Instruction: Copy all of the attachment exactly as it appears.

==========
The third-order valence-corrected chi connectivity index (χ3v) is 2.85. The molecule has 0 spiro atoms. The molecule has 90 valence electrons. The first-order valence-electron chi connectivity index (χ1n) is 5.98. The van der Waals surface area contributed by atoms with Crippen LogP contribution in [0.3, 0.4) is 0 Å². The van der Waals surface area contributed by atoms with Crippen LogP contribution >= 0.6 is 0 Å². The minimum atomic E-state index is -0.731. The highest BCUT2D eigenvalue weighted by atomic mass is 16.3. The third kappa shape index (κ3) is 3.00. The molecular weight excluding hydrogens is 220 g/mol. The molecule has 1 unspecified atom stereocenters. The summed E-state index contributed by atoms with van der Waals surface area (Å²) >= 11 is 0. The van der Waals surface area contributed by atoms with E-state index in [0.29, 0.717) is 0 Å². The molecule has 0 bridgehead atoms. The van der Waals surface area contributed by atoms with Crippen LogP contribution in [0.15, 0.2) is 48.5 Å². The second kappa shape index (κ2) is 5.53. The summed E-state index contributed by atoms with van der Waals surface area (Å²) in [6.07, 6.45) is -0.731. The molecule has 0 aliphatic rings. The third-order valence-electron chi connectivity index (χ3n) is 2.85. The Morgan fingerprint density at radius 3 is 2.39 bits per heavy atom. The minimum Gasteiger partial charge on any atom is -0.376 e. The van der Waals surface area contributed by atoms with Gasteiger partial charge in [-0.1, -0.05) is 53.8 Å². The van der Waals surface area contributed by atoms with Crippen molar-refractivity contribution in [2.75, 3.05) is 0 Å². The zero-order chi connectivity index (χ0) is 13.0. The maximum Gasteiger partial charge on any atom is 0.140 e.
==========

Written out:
The third-order valence-corrected chi connectivity index (χ3v) is 2.85. The molecule has 0 spiro atoms. The molecule has 90 valence electrons. The first-order valence-electron chi connectivity index (χ1n) is 5.98. The van der Waals surface area contributed by atoms with Crippen LogP contribution in [0.3, 0.4) is 0 Å². The van der Waals surface area contributed by atoms with Crippen LogP contribution >= 0.6 is 0 Å². The minimum atomic E-state index is -0.731. The highest BCUT2D eigenvalue weighted by atomic mass is 16.3. The third kappa shape index (κ3) is 3.00. The molecular weight excluding hydrogens is 220 g/mol. The molecule has 1 unspecified atom stereocenters. The summed E-state index contributed by atoms with van der Waals surface area (Å²) >= 11 is 0. The van der Waals surface area contributed by atoms with E-state index in [0.29, 0.717) is 0 Å². The molecule has 0 bridgehead atoms. The van der Waals surface area contributed by atoms with Crippen LogP contribution in [0.15, 0.2) is 48.5 Å². The second kappa shape index (κ2) is 5.53. The summed E-state index contributed by atoms with van der Waals surface area (Å²) in [6.07, 6.45) is -0.731. The molecule has 0 aliphatic rings. The third-order valence-electron chi connectivity index (χ3n) is 2.85. The Morgan fingerprint density at radius 3 is 2.39 bits per heavy atom. The minimum Gasteiger partial charge on any atom is -0.376 e. The van der Waals surface area contributed by atoms with Gasteiger partial charge in [-0.1, -0.05) is 53.8 Å². The van der Waals surface area contributed by atoms with Crippen molar-refractivity contribution in [2.75, 3.05) is 0 Å². The zero-order chi connectivity index (χ0) is 13.0. The maximum Gasteiger partial charge on any atom is 0.140 e.